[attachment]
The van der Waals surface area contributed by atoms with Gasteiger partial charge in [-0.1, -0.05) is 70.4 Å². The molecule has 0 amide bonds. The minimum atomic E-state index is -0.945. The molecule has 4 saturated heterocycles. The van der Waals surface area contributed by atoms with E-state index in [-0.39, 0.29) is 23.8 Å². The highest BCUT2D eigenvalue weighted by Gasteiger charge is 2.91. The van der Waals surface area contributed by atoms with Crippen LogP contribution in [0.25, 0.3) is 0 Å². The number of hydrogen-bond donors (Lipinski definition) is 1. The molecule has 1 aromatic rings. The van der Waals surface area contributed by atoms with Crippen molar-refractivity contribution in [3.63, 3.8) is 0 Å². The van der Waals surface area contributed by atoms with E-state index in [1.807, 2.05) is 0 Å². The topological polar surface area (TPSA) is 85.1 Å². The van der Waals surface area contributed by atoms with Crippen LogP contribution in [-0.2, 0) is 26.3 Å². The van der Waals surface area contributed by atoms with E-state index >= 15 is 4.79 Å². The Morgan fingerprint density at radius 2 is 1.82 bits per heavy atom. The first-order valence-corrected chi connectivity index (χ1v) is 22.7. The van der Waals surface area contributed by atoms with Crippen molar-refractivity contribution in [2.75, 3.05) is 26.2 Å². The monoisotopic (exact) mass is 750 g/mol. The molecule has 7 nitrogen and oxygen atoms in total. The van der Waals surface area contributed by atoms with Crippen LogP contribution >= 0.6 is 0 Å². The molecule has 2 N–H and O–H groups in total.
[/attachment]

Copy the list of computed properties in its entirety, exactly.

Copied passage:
The van der Waals surface area contributed by atoms with Gasteiger partial charge in [-0.1, -0.05) is 70.4 Å². The molecule has 0 amide bonds. The minimum atomic E-state index is -0.945. The molecule has 4 saturated heterocycles. The van der Waals surface area contributed by atoms with E-state index in [-0.39, 0.29) is 23.8 Å². The highest BCUT2D eigenvalue weighted by Gasteiger charge is 2.91. The van der Waals surface area contributed by atoms with Crippen LogP contribution in [0.25, 0.3) is 0 Å². The number of hydrogen-bond donors (Lipinski definition) is 1. The molecule has 1 aromatic rings. The van der Waals surface area contributed by atoms with Crippen molar-refractivity contribution in [3.63, 3.8) is 0 Å². The van der Waals surface area contributed by atoms with E-state index in [1.807, 2.05) is 0 Å². The topological polar surface area (TPSA) is 85.1 Å². The van der Waals surface area contributed by atoms with Crippen LogP contribution in [-0.2, 0) is 26.3 Å². The van der Waals surface area contributed by atoms with E-state index >= 15 is 4.79 Å². The Morgan fingerprint density at radius 2 is 1.82 bits per heavy atom. The first-order valence-corrected chi connectivity index (χ1v) is 22.7. The van der Waals surface area contributed by atoms with Crippen molar-refractivity contribution in [2.75, 3.05) is 26.2 Å². The monoisotopic (exact) mass is 750 g/mol. The molecule has 7 nitrogen and oxygen atoms in total. The van der Waals surface area contributed by atoms with Crippen LogP contribution >= 0.6 is 0 Å². The molecule has 2 N–H and O–H groups in total.